This is a Sunday feature looking back at selected articles from the early days of this blog before readership had ramped up. Enjoy.
The core argument of the book Worry-Free Investing, by Zvi Bodie and Michael J. Clowes is that stocks are too risky for most investors and they should invest in inflation-protected bonds (called I Bonds in the US and Real Return Bonds in Canada). The justification for this claim is in Chapter 6 where they show the results of some simulations.
Monte Carlo simulations can be a good way to get a feel for the various possible outcomes of investing over a period of time. The authors use historical returns on US stocks from 1926 to 2000 to simulate a one-time investment of $100 in US stocks over 30 years to show what could happen.
To make the numbers more meaningful, I’ll multiply them by 100 so that the initial investment is $10,000. In the three simulations the authors show, here is how much the stocks are worth after 30 years (adjusted for inflation):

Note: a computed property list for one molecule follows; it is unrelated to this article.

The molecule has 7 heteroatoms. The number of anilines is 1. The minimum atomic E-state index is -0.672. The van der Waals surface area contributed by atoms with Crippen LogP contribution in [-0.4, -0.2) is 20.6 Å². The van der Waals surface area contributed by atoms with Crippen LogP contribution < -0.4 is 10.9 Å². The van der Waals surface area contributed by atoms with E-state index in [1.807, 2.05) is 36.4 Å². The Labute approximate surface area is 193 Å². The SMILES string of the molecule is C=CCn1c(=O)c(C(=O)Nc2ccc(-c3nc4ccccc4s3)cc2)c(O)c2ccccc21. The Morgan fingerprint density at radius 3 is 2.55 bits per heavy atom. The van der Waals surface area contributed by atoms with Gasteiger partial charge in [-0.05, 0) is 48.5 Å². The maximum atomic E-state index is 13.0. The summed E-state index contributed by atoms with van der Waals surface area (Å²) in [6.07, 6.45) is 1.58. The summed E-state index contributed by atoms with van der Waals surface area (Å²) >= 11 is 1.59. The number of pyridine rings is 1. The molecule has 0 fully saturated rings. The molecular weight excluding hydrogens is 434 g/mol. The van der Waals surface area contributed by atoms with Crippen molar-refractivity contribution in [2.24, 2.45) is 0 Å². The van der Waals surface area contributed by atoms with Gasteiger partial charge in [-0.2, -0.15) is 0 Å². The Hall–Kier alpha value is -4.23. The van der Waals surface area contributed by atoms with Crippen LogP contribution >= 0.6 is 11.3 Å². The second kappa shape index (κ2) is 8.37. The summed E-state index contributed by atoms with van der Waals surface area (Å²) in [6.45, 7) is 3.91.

Simulation 1: $75,000
Simulation 2: $5200
Simulation 3: $200,000
For comparison, an I Bond with a 3% return above inflation would give $24,300 after 30 years. The authors then point to simulation 2 saying “we see that very bad outcomes can occur for long-time horizons.”
The outcome of Simulation 2 seemed very unlikely to me. I decided to run my own simulations based on choosing each year’s return randomly from the historical returns in Figure 6.2. Instead of only doing 3 runs, I let my PC go for a few hours, and it completed a billion runs. This is more than we need, but it gives a good picture of the possible outcomes.
One thing I learnt was that 25-year olds are about 10 times more likely to die before the end of the 30 years than they are to get stock returns as bad as in Simulation 2. In only one out of every 140 simulation runs the stocks were worth less than $5200. In 87% of runs, stocks beat I Bonds. Half the time stocks were above $86,000 compared to I Bonds at only $24,300.
If we accept Simulation 2 as a meaningful result even though it happens only once out of 140 times, what about the high end of stock return possibilities? In one out of 140 runs, stocks returned more than $1,060,000!
The main result here is that the authors’ three simulations do not give an accurate picture of what is likely to happen. If that result of $5200 were just one out of a list of 100 simulation runs, it wouldn’t seem nearly so scary.